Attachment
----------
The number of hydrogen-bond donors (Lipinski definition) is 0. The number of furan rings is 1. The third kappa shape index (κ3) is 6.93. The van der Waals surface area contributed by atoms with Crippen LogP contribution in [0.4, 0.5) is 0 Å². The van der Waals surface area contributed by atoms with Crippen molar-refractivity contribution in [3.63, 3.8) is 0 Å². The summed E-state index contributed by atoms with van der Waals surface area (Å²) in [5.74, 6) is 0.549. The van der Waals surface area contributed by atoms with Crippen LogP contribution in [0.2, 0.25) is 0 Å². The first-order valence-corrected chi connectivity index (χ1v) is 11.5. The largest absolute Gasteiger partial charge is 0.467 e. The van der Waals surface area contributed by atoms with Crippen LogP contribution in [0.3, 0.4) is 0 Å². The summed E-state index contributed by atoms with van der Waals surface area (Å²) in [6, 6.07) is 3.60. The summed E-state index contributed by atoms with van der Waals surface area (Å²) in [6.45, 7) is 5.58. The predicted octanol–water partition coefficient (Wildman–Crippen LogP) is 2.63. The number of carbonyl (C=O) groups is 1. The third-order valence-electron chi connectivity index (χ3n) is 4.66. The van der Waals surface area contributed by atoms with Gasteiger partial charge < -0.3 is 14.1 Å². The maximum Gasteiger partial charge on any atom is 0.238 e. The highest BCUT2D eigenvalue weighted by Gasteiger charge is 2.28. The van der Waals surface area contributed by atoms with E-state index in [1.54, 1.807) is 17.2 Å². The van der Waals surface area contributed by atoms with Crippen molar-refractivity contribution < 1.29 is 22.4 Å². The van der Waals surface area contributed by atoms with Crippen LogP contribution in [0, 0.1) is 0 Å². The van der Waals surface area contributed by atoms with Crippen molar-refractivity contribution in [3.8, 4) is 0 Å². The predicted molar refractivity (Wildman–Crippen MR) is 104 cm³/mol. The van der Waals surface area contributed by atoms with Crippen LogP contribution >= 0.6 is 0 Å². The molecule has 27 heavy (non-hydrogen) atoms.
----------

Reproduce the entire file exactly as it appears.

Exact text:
The number of hydrogen-bond donors (Lipinski definition) is 0. The number of furan rings is 1. The third kappa shape index (κ3) is 6.93. The van der Waals surface area contributed by atoms with Crippen LogP contribution in [0.4, 0.5) is 0 Å². The van der Waals surface area contributed by atoms with Crippen molar-refractivity contribution in [3.63, 3.8) is 0 Å². The summed E-state index contributed by atoms with van der Waals surface area (Å²) in [5.74, 6) is 0.549. The van der Waals surface area contributed by atoms with Crippen LogP contribution in [0.2, 0.25) is 0 Å². The first-order valence-corrected chi connectivity index (χ1v) is 11.5. The largest absolute Gasteiger partial charge is 0.467 e. The van der Waals surface area contributed by atoms with Crippen LogP contribution in [0.3, 0.4) is 0 Å². The summed E-state index contributed by atoms with van der Waals surface area (Å²) in [6, 6.07) is 3.60. The summed E-state index contributed by atoms with van der Waals surface area (Å²) in [6.45, 7) is 5.58. The predicted octanol–water partition coefficient (Wildman–Crippen LogP) is 2.63. The number of carbonyl (C=O) groups is 1. The third-order valence-electron chi connectivity index (χ3n) is 4.66. The van der Waals surface area contributed by atoms with Gasteiger partial charge < -0.3 is 14.1 Å². The maximum Gasteiger partial charge on any atom is 0.238 e. The highest BCUT2D eigenvalue weighted by Gasteiger charge is 2.28. The van der Waals surface area contributed by atoms with E-state index in [1.54, 1.807) is 17.2 Å². The van der Waals surface area contributed by atoms with Crippen molar-refractivity contribution < 1.29 is 22.4 Å². The van der Waals surface area contributed by atoms with Crippen LogP contribution in [0, 0.1) is 0 Å². The van der Waals surface area contributed by atoms with Crippen molar-refractivity contribution in [3.8, 4) is 0 Å². The predicted molar refractivity (Wildman–Crippen MR) is 104 cm³/mol. The van der Waals surface area contributed by atoms with Crippen LogP contribution >= 0.6 is 0 Å². The molecule has 27 heavy (non-hydrogen) atoms.